GENEVA, SWITZERLAND -- Scientists working for CERN, the European scientific body responsible for the Large Hadron Collider project, have announced today that they have discovered the source of an anomaly first detected Sunday evening.
"What we first suspected to be a miniature, temporary black hole has now been determined to have, in fact, been a fastball thrown by the Tampa Bay Rays' Matt Garza," said CERN chairperson Lee Einertson on Tuesday morning.
After carefully reviewing both their own instruments' recordings, as well as tapes of the game, the CERN researchers have determined that a fastball thrown by Garza in the third inning of Sunday night's game actually exceeded the speed of light and passed through his catcher, Dioner Navarro, the backstop area behind the catcher, and the fabric of time before finally being called a strike on the outside corner.
"At this point, it appears that the ball traveled briefly backward in time, becoming infinitely red shifted for a single moment, then collided with an earlier version of itself," Einertson continued. "At that point, the fastball decelerated rapidly, and was thus recorded at 96 mph on the radar gun at Tropicana Field and called a strike."
Jason Varitek, the hitter at the time Garza broke the speed of light, said he was unable to perceive exactly what had happened, but was aware there was something odd about the pitch.
"Well, when Garza let go of the ball, I thought something was kind of weird about it," Varitek said when reached by phone from his home. "Usually, when a guy lets go of the ball, you try to pick up the rotation on it, see if you can tell if it's like a breaking ball, or a fastball, or whatever. That pitch, though, just sort of hovered there, then winked out of existence for a second, then reappeared like twenty foot closer to the plate. It was definitely outside, though."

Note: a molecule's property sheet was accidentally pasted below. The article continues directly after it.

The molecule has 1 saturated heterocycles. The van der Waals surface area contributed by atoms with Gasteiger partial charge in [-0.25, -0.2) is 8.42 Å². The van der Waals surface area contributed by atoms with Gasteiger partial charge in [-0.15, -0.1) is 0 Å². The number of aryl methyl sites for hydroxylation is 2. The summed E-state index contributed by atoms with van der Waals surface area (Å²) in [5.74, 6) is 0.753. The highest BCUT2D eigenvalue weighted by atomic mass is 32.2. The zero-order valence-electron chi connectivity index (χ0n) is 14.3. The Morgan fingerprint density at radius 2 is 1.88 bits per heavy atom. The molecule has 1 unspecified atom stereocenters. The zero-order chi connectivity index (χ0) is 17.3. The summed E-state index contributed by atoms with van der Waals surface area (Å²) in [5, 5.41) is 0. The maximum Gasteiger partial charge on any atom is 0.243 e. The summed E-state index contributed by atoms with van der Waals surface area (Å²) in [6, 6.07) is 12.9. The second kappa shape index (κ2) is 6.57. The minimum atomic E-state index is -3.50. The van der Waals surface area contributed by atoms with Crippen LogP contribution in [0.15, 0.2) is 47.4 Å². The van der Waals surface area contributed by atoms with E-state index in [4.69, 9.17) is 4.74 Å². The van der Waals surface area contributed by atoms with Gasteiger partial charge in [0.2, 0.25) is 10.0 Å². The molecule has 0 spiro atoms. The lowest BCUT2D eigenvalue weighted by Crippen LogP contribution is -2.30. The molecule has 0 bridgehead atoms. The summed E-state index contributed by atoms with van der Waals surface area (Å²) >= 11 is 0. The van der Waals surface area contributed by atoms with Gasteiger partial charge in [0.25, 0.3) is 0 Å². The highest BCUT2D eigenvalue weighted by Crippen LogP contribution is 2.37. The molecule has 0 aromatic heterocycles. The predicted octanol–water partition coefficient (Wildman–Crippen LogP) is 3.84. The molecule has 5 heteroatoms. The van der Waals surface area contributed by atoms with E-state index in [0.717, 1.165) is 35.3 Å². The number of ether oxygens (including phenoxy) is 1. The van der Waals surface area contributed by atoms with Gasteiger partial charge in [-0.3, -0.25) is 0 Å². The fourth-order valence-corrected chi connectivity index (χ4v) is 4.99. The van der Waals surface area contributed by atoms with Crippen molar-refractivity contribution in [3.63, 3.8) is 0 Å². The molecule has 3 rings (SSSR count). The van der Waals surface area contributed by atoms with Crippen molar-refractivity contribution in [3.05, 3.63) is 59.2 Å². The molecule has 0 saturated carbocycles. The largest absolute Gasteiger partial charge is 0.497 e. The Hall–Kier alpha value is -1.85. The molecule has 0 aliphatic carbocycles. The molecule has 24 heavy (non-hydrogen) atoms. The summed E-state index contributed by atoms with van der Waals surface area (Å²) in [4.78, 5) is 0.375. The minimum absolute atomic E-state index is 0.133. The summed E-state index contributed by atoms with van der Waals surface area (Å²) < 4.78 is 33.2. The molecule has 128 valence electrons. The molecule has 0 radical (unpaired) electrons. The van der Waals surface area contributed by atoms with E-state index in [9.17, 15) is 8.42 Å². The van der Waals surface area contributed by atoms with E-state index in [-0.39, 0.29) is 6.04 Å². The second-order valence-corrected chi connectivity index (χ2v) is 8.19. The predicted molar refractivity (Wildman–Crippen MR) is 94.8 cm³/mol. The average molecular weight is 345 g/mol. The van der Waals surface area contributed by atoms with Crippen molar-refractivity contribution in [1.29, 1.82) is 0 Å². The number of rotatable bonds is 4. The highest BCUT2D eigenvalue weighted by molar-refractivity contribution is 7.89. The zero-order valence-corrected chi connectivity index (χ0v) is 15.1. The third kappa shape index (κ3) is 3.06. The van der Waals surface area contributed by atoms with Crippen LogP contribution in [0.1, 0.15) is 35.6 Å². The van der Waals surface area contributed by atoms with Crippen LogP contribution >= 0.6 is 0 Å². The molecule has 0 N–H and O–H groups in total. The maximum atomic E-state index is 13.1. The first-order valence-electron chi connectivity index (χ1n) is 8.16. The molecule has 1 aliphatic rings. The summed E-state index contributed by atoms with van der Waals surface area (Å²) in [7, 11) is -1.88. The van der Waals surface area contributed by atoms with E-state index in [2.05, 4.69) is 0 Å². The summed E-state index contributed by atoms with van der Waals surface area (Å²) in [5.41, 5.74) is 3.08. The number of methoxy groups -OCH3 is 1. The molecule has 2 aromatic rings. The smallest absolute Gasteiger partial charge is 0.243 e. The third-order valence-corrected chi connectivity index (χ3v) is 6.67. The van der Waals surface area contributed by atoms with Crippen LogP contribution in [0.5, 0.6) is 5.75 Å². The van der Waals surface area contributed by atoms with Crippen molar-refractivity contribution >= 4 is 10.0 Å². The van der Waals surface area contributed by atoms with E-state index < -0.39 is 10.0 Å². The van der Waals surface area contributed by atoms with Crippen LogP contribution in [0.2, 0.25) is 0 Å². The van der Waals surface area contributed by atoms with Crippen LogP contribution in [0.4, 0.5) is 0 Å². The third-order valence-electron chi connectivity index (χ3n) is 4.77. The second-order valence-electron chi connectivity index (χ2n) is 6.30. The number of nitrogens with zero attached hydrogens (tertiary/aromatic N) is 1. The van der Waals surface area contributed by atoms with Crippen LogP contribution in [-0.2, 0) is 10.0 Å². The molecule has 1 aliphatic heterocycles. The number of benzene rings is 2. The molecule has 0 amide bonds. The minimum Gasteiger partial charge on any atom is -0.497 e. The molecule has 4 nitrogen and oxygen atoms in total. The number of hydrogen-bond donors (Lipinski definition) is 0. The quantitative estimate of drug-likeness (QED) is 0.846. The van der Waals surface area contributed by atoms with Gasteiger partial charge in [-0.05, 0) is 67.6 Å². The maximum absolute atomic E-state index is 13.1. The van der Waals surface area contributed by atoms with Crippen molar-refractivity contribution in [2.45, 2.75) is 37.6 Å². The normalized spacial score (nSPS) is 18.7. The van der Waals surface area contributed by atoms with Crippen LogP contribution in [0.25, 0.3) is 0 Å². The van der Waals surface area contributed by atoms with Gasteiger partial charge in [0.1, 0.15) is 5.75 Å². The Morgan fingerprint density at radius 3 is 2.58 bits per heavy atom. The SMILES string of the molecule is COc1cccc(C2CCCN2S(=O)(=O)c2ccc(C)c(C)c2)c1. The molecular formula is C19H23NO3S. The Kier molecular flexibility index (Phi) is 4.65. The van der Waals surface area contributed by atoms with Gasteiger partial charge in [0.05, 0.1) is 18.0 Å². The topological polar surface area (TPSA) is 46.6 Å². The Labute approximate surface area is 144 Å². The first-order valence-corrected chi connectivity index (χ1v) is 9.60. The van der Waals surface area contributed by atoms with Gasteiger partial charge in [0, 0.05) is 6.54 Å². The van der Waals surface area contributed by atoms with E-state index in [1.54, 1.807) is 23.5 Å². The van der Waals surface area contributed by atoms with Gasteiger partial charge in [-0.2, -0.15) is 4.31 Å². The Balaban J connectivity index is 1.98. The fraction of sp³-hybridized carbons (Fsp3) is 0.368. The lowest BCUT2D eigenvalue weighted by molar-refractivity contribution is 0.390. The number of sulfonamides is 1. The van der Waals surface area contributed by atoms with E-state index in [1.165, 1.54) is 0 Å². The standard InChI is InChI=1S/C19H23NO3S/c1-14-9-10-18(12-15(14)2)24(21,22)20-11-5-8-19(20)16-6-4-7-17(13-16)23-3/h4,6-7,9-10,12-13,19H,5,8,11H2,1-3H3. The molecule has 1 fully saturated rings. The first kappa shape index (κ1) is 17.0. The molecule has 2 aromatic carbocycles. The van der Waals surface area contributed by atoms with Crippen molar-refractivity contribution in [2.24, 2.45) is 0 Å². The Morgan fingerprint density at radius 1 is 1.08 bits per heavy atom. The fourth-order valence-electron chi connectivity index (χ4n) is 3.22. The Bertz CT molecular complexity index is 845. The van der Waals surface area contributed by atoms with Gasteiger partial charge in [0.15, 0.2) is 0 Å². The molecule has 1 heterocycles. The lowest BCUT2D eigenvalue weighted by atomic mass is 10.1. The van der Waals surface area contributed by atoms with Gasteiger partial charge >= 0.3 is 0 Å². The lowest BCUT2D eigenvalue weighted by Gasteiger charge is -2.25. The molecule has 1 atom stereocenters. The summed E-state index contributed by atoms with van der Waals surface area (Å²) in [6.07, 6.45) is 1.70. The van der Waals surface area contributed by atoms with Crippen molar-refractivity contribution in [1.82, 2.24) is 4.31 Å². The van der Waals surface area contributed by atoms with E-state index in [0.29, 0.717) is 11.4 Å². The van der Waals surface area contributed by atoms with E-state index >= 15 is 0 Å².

Garza himself, known for throwing consistently in the mid to high 90s, said he was unsurprised by the revelation.
"Well, you know, [Varitek] had fouled off a couple of good pitches the at bat before," Garza said when he was told of the findings. "Plus, he's always been a good breaking ball hitter, so I just reached back for a little extra to try and get it by him. I guess breaking the speed of light's why my shoulder is a little sore today."
In addition to the pitch's abnormal velocity, the speed also caused the ball to become infinitely dense, allowing Garza to get good sinking action on the pitch.
The CERN scientists have promised they will continue to examine the pitch in question in order to try and learn more about quantum mechanics and the possible existence of particles smaller than those found on the Planck scale, but have already hinted that more announcements could be made in the coming days. Observers have speculated that said announcements may include that the ball, rather than traveling backward through time actually went forward, meaning time is cyclical, and that the pitch was, in fact, both outside and slightly low.